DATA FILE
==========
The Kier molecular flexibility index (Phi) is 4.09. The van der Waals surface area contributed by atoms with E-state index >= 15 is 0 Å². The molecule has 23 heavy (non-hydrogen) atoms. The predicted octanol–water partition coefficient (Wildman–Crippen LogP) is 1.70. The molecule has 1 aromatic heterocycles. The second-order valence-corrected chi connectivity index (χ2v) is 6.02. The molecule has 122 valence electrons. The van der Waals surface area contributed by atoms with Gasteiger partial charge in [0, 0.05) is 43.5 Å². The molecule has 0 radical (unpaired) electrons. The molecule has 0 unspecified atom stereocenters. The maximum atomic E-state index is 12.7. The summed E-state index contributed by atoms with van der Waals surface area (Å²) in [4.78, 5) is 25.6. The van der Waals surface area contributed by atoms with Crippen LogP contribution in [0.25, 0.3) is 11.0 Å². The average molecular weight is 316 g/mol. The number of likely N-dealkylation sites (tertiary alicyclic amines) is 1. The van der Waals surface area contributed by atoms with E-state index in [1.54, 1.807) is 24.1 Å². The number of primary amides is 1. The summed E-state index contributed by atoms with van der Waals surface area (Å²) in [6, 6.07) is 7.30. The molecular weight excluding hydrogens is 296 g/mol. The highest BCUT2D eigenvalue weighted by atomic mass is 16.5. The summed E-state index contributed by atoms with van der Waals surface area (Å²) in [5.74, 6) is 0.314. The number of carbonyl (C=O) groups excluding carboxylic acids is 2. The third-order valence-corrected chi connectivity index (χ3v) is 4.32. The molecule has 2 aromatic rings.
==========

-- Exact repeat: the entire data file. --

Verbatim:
The Kier molecular flexibility index (Phi) is 4.09. The van der Waals surface area contributed by atoms with E-state index >= 15 is 0 Å². The molecule has 23 heavy (non-hydrogen) atoms. The predicted octanol–water partition coefficient (Wildman–Crippen LogP) is 1.70. The molecule has 1 aromatic heterocycles. The second-order valence-corrected chi connectivity index (χ2v) is 6.02. The molecule has 122 valence electrons. The van der Waals surface area contributed by atoms with Gasteiger partial charge in [0, 0.05) is 43.5 Å². The molecule has 0 radical (unpaired) electrons. The molecule has 0 unspecified atom stereocenters. The maximum atomic E-state index is 12.7. The summed E-state index contributed by atoms with van der Waals surface area (Å²) in [4.78, 5) is 25.6. The van der Waals surface area contributed by atoms with Crippen LogP contribution in [0.25, 0.3) is 11.0 Å². The average molecular weight is 316 g/mol. The number of likely N-dealkylation sites (tertiary alicyclic amines) is 1. The van der Waals surface area contributed by atoms with E-state index in [1.54, 1.807) is 24.1 Å². The number of primary amides is 1. The summed E-state index contributed by atoms with van der Waals surface area (Å²) in [6, 6.07) is 7.30. The molecular weight excluding hydrogens is 296 g/mol. The highest BCUT2D eigenvalue weighted by atomic mass is 16.5. The summed E-state index contributed by atoms with van der Waals surface area (Å²) in [5.74, 6) is 0.314. The number of carbonyl (C=O) groups excluding carboxylic acids is 2. The third-order valence-corrected chi connectivity index (χ3v) is 4.32. The molecule has 2 aromatic rings.